Victoria Cruz investigates the mysterious 1992 death of black gay rights activist and Stonewall veteran, Marsha P. Johnson. Using archival interviews with Johnson, and new interviews with Johnson's family, friends and fellow activists.
Catherine Shugrue Dos Santos
Once a year, the Dream Boat sets sail - a cruise only for gay men. Far from their families and political restrictions, we follow five men from five countries on a quest for their dreams. ... See full summary »
THE UNTOLD TALES OF ARMISTEAD MAUPIN celebrates one of the world's most beloved storytellers, following his evolution from a conservative son of the Old South into a gay rights pioneer whose novels inspired millions to re-claim their lives.
Jennifer M. Kroot
Cherry Pop! is a crazy night in the life of a small local bar's drag show. It's about a newcomer struggling with being the outcast on his first night. And a legend coming to terms with life... See full summary »
From the 1891 Masterpiece, written by German playwright Frank Wedekind, comes the true tale of teenagers growing up in an oppressed society, finding ways to fight back and discovering as individuals who they truly are.
Kaitlyn C. Burke
Life is empty and meaningless - and that it's empty and meaningless... is meaningless; and empty.
So, in that space what's left is possibility. You get to create possibility. And in that possibility you get to choose who you wanna be. And be; how do you be? You be by your word. Life is created though language and through language you get to be who you say you're going to be. So, say who your going to be, and then be it!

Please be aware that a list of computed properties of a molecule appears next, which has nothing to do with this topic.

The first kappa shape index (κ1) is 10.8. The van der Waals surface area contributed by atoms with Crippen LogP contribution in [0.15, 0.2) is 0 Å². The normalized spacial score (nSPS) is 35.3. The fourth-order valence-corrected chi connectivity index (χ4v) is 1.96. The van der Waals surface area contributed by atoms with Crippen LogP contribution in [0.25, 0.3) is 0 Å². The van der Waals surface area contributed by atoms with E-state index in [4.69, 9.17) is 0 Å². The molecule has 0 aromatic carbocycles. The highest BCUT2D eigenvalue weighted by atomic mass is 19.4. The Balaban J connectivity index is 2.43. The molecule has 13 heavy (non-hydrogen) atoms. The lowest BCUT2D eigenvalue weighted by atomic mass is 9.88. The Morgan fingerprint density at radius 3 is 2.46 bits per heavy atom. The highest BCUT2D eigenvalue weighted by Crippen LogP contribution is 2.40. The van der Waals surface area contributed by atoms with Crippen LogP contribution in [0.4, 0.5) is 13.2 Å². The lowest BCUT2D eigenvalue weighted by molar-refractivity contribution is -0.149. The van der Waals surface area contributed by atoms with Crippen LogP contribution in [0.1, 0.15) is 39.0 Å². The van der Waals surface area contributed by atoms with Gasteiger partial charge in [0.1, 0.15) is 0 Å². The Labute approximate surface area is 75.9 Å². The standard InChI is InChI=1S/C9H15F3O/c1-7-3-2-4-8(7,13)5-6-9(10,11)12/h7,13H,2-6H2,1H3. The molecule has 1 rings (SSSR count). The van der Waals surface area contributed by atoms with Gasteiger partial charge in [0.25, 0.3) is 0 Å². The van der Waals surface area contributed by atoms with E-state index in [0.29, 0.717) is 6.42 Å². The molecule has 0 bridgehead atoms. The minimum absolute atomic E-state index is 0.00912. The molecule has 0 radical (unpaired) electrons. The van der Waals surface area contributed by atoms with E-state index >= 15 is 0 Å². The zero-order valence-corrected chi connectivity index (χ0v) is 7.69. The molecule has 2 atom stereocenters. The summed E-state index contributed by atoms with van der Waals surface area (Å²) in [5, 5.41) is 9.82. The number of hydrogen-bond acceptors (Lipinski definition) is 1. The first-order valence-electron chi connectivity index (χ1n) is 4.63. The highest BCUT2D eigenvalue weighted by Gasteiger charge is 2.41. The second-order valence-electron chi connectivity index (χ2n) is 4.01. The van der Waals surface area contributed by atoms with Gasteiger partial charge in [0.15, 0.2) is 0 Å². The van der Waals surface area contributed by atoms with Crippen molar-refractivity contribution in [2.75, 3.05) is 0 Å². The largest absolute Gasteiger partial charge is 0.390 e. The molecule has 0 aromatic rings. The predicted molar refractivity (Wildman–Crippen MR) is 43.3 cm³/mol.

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Beautiful, heartfelt look at the drag & trans-gender cultures in Puerto Rico
Comparing Mala Mala to Paris is Burning does a disservice to Mala Mala. This film presents an exploration of the many forms of gender expression: from those who wear it only on the surface to those who truly believe that they were assigned a different gender at birth. One of the subjects says it best when she says that some of the "trans-gender" girls actually want to be "beauty queens" and not real women because once youth fades and they can no longer be beauty queens, they are no longer interested in being women.
Mala Mala presents a complete gradient of the understanding of gender expression with subjects from different backgrounds, social classes, and different ways of verbalizing just what it means to be trans-gender in Puerto Rico in the 2010s. The film conflates drag and trans-gender cultures because in Puerto Rico they are not separate in the same way the are in the United States and other western countries. The filmmakers are very much aware that some subjects are only playing women whereas others are being women.
Ultimately the true heart of Mala Mala lies in the back-stories of the women in the film. At the end of the film, Ivana says that the way they can effect real change in society by pushing for a non-discrimination law in PR is not through legalese and statistics but through their own stories and their own struggles. This film delves into those stories precisely. This isn't a social philosophy think-piece that was concocted by people who've taken many critical gender studies classes at a university. Rather, it looks at subjects whose lives and backgrounds more than compensate for the limited vocabulary they have to make sense of who they are and what they do. This is a compelling film more interested in the "how" than in the "what".
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